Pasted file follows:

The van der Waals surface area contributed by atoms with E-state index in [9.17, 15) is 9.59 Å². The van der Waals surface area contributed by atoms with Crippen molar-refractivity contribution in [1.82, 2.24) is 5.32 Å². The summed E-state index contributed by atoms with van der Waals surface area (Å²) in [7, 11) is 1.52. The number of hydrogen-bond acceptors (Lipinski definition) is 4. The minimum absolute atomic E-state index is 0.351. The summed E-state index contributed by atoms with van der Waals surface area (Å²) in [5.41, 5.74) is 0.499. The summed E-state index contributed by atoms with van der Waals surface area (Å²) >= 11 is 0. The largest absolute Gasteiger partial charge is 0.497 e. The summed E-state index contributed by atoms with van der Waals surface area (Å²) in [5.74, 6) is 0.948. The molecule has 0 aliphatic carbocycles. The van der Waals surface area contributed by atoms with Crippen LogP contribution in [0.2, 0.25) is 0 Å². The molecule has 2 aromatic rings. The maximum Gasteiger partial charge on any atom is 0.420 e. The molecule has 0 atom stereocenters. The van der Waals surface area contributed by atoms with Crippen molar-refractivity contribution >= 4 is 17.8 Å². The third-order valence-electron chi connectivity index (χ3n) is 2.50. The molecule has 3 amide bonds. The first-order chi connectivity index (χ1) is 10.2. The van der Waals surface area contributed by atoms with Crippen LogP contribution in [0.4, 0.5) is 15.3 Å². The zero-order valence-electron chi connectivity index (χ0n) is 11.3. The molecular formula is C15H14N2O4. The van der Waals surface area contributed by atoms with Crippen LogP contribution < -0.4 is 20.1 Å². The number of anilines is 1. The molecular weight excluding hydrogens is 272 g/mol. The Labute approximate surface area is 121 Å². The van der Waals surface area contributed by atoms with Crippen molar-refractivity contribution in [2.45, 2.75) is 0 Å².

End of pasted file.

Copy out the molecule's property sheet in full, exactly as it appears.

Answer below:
The van der Waals surface area contributed by atoms with E-state index in [9.17, 15) is 9.59 Å². The van der Waals surface area contributed by atoms with Crippen molar-refractivity contribution in [1.82, 2.24) is 5.32 Å². The summed E-state index contributed by atoms with van der Waals surface area (Å²) in [7, 11) is 1.52. The number of hydrogen-bond acceptors (Lipinski definition) is 4. The minimum absolute atomic E-state index is 0.351. The summed E-state index contributed by atoms with van der Waals surface area (Å²) in [5.41, 5.74) is 0.499. The summed E-state index contributed by atoms with van der Waals surface area (Å²) >= 11 is 0. The largest absolute Gasteiger partial charge is 0.497 e. The summed E-state index contributed by atoms with van der Waals surface area (Å²) in [5.74, 6) is 0.948. The molecule has 0 aliphatic carbocycles. The van der Waals surface area contributed by atoms with Crippen LogP contribution in [0.2, 0.25) is 0 Å². The molecule has 2 aromatic rings. The maximum Gasteiger partial charge on any atom is 0.420 e. The molecule has 0 atom stereocenters. The van der Waals surface area contributed by atoms with Crippen molar-refractivity contribution >= 4 is 17.8 Å². The third-order valence-electron chi connectivity index (χ3n) is 2.50. The molecule has 3 amide bonds. The first-order chi connectivity index (χ1) is 10.2. The van der Waals surface area contributed by atoms with Crippen LogP contribution in [0.4, 0.5) is 15.3 Å². The zero-order valence-electron chi connectivity index (χ0n) is 11.3. The molecular formula is C15H14N2O4. The van der Waals surface area contributed by atoms with Crippen LogP contribution < -0.4 is 20.1 Å². The number of anilines is 1. The molecular weight excluding hydrogens is 272 g/mol. The Labute approximate surface area is 121 Å². The van der Waals surface area contributed by atoms with Crippen molar-refractivity contribution in [2.45, 2.75) is 0 Å².